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Aaron Bobrow-Strain on Atomic Bread Baking1.png

Bobrow-Strain explores the Cold War history of white bread at The Believer.

When Hana enters the small bakery I have borrowed for a day, I am dividing a loaf into 1.5-centimeter slices. The loaf's tranches articulate a white fanned deck, each one the exact counterpart of its fellows. The bread is smooth and uniform, like a Bauhaus office block. There are no unneeded flourishes or swags. Each symmetrical slice shines so white it is almost blue. This is a work of modern art. My ten-year-old daughter does not pause to say hello. She rushes to the cutting board, aghast, and blurts, "Its fake!" Then she devours a piece in three bites, and asks for more.

I have just spent a day re-creating the iconic loaf of 1950s-era soft white industrial bread, using easily acquired ingredients and home kitchen equipment. With the help of a 1956 government report detailing a massive, multiyear attempt to formulate the perfect loaf of white bread, achieving that re-creation proved relatively easy. Until Hana's arrival, however, I did not fully understand why I was doing it. I had sensed that extracting this industrial miracle food of yesteryear from the dustbin of kitsch might have something to teach about present-day efforts to change the food system; that it might offer perspective on our own confident belief that artisanal eating can restore health, rebuild community, and generally save the world. But, really, it was reactions like Hana's that I wanted to understand. How can a food be so fake and yet so eagerly eaten, so abhorred and so loved?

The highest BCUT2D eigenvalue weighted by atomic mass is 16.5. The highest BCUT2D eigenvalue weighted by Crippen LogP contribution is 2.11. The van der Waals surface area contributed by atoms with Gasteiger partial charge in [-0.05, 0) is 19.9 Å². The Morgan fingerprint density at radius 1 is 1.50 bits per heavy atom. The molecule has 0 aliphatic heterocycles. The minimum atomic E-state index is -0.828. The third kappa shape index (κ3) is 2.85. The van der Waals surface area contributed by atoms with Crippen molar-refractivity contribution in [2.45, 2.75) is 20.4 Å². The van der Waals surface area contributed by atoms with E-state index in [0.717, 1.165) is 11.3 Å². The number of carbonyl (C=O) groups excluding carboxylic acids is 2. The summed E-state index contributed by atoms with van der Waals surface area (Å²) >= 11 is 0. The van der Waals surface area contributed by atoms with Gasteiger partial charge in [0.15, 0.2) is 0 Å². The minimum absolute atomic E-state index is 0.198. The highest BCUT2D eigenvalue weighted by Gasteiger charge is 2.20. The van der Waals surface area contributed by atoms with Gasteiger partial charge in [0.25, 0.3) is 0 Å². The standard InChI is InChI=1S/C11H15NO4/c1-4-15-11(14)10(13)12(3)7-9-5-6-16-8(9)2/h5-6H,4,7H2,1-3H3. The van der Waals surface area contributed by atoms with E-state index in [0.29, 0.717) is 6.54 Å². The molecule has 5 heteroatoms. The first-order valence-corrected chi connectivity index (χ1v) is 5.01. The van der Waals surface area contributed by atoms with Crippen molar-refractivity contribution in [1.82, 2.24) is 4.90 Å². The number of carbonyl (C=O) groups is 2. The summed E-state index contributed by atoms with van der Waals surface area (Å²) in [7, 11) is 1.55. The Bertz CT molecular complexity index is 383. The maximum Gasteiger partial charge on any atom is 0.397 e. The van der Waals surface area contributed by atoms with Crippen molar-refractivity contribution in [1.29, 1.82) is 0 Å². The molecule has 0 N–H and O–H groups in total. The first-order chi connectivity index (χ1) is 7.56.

Sliced white bread as we know it today is the product of early twentieth-century streamlined design. It is the Zephyr train of food. But, in the American imagination, industrial loaves are more typically associated with the late '50s and early '60s—the Beaver Cleaver days of Baby Boomer nostalgia, the Golden Age of Wonder Bread. This is not without justification: during the late '50s and early '60s, Americans ate a lot of it. Across race, class, and generational divides, Americans consumed an average of a pound and a half of white bread per person, every week. Indeed, until the late '60s, Americans got from 25 to 30 percent of their daily calories from the stuff, more than from any other single item in their diet (and far more than any single item contributes to the American diet today—even high-fructose corn syrup).
Only a few years earlier, however, as world war morphed into cold war, the future of industrial bread looked uncertain. On the cusp of the Wonder years, Americans still ate enormous quantities of bread, but, even so, government officials and baking-industry experts worried that bread would lose its central place on the American table. In a world of rising prosperity and exciting new processed foods, the Zephyr train of food looked a bit tarnished. And so, in 1952, hoping to offset possible declines in bread consumption, the U.S. Department of Agriculture teamed up with baking-industry scientists to launch the Manhattan Project of bread.
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